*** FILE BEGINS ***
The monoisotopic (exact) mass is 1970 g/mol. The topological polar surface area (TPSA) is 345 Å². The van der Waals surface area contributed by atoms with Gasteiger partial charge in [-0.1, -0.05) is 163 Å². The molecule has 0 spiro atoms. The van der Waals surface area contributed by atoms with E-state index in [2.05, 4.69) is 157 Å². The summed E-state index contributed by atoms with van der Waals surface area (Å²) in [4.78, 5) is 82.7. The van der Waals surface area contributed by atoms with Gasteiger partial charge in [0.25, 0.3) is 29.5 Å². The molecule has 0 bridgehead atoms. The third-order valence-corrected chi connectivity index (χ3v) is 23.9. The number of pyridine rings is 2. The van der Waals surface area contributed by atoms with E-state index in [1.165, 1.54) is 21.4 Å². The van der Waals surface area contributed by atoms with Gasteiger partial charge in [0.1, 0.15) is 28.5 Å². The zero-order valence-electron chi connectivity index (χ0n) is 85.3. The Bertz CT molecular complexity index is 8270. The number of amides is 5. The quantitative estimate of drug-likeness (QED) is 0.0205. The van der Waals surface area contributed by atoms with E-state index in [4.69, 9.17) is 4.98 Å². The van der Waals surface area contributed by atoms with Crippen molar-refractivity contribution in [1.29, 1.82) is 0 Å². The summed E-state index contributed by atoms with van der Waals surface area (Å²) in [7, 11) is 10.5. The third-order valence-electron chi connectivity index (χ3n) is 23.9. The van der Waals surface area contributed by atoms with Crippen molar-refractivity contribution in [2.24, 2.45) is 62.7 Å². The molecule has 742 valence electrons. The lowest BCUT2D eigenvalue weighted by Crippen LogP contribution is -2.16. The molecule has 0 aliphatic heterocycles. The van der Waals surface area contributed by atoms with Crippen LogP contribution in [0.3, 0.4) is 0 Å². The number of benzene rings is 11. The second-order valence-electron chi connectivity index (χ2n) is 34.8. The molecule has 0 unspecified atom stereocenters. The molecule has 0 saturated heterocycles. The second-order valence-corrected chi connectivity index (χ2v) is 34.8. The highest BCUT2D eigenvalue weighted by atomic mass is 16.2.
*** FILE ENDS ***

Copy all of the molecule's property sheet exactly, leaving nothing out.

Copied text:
The monoisotopic (exact) mass is 1970 g/mol. The topological polar surface area (TPSA) is 345 Å². The van der Waals surface area contributed by atoms with Gasteiger partial charge in [-0.1, -0.05) is 163 Å². The molecule has 0 spiro atoms. The van der Waals surface area contributed by atoms with E-state index in [2.05, 4.69) is 157 Å². The summed E-state index contributed by atoms with van der Waals surface area (Å²) in [4.78, 5) is 82.7. The van der Waals surface area contributed by atoms with Gasteiger partial charge in [0.25, 0.3) is 29.5 Å². The molecule has 0 bridgehead atoms. The third-order valence-corrected chi connectivity index (χ3v) is 23.9. The number of pyridine rings is 2. The van der Waals surface area contributed by atoms with E-state index in [1.165, 1.54) is 21.4 Å². The van der Waals surface area contributed by atoms with Gasteiger partial charge in [0.1, 0.15) is 28.5 Å². The zero-order valence-electron chi connectivity index (χ0n) is 85.3. The Bertz CT molecular complexity index is 8270. The number of amides is 5. The quantitative estimate of drug-likeness (QED) is 0.0205. The van der Waals surface area contributed by atoms with E-state index in [4.69, 9.17) is 4.98 Å². The van der Waals surface area contributed by atoms with Crippen molar-refractivity contribution in [1.29, 1.82) is 0 Å². The summed E-state index contributed by atoms with van der Waals surface area (Å²) in [7, 11) is 10.5. The third-order valence-electron chi connectivity index (χ3n) is 23.9. The van der Waals surface area contributed by atoms with Crippen molar-refractivity contribution in [2.24, 2.45) is 62.7 Å². The molecule has 742 valence electrons. The lowest BCUT2D eigenvalue weighted by Crippen LogP contribution is -2.16. The molecule has 0 aliphatic heterocycles. The van der Waals surface area contributed by atoms with Crippen LogP contribution in [0.3, 0.4) is 0 Å². The number of benzene rings is 11. The second-order valence-electron chi connectivity index (χ2n) is 34.8. The molecule has 0 unspecified atom stereocenters. The molecule has 0 saturated heterocycles. The second-order valence-corrected chi connectivity index (χ2v) is 34.8. The highest BCUT2D eigenvalue weighted by atomic mass is 16.2.